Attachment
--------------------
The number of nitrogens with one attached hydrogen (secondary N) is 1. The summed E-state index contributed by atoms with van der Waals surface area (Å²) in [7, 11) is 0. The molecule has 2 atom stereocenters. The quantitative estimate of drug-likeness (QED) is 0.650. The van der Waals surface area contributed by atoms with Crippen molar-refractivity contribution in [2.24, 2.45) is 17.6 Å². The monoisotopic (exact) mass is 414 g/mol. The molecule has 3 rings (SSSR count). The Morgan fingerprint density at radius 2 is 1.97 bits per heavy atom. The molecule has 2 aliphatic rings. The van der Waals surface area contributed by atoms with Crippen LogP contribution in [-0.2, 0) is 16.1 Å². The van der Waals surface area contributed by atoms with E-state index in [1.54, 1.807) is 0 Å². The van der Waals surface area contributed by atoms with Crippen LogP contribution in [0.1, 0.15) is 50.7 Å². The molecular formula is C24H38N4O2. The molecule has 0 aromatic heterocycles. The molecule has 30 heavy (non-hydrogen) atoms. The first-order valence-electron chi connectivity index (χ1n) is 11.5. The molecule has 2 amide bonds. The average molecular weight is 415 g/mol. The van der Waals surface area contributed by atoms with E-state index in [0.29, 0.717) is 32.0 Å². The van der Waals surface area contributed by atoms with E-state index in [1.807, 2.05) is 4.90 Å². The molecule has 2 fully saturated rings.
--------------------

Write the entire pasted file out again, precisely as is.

The number of nitrogens with one attached hydrogen (secondary N) is 1. The summed E-state index contributed by atoms with van der Waals surface area (Å²) in [7, 11) is 0. The molecule has 2 atom stereocenters. The quantitative estimate of drug-likeness (QED) is 0.650. The van der Waals surface area contributed by atoms with Crippen molar-refractivity contribution in [2.24, 2.45) is 17.6 Å². The monoisotopic (exact) mass is 414 g/mol. The molecule has 3 rings (SSSR count). The Morgan fingerprint density at radius 2 is 1.97 bits per heavy atom. The molecule has 2 aliphatic rings. The van der Waals surface area contributed by atoms with Crippen LogP contribution in [-0.2, 0) is 16.1 Å². The van der Waals surface area contributed by atoms with E-state index in [1.54, 1.807) is 0 Å². The van der Waals surface area contributed by atoms with Crippen LogP contribution in [0.1, 0.15) is 50.7 Å². The molecular formula is C24H38N4O2. The molecule has 0 aromatic heterocycles. The molecule has 30 heavy (non-hydrogen) atoms. The first-order valence-electron chi connectivity index (χ1n) is 11.5. The molecule has 2 amide bonds. The average molecular weight is 415 g/mol. The van der Waals surface area contributed by atoms with E-state index in [0.29, 0.717) is 32.0 Å². The van der Waals surface area contributed by atoms with E-state index in [1.807, 2.05) is 4.90 Å². The molecule has 2 fully saturated rings.